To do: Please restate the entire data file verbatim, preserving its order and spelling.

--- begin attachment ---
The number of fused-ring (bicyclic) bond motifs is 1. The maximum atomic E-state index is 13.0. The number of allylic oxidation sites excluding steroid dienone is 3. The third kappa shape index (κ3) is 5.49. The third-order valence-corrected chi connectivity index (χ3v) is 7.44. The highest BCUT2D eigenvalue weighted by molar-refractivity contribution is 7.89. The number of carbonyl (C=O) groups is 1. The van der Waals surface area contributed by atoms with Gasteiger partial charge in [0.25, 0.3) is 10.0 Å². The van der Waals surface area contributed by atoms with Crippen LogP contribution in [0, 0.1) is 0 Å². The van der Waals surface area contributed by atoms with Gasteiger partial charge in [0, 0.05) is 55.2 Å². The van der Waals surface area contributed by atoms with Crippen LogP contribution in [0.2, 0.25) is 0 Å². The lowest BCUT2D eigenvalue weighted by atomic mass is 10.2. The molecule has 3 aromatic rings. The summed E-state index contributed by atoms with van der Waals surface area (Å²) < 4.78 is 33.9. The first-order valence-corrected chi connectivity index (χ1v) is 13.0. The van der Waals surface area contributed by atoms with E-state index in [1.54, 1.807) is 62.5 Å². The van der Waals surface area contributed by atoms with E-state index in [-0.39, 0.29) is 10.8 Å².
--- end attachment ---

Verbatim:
The number of fused-ring (bicyclic) bond motifs is 1. The maximum atomic E-state index is 13.0. The number of allylic oxidation sites excluding steroid dienone is 3. The third kappa shape index (κ3) is 5.49. The third-order valence-corrected chi connectivity index (χ3v) is 7.44. The highest BCUT2D eigenvalue weighted by molar-refractivity contribution is 7.89. The number of carbonyl (C=O) groups is 1. The van der Waals surface area contributed by atoms with Gasteiger partial charge in [0.25, 0.3) is 10.0 Å². The van der Waals surface area contributed by atoms with Crippen LogP contribution in [0, 0.1) is 0 Å². The van der Waals surface area contributed by atoms with Gasteiger partial charge in [0, 0.05) is 55.2 Å². The van der Waals surface area contributed by atoms with Crippen LogP contribution in [0.2, 0.25) is 0 Å². The lowest BCUT2D eigenvalue weighted by atomic mass is 10.2. The molecule has 3 aromatic rings. The summed E-state index contributed by atoms with van der Waals surface area (Å²) < 4.78 is 33.9. The first-order valence-corrected chi connectivity index (χ1v) is 13.0. The van der Waals surface area contributed by atoms with E-state index in [1.54, 1.807) is 62.5 Å². The van der Waals surface area contributed by atoms with E-state index in [-0.39, 0.29) is 10.8 Å².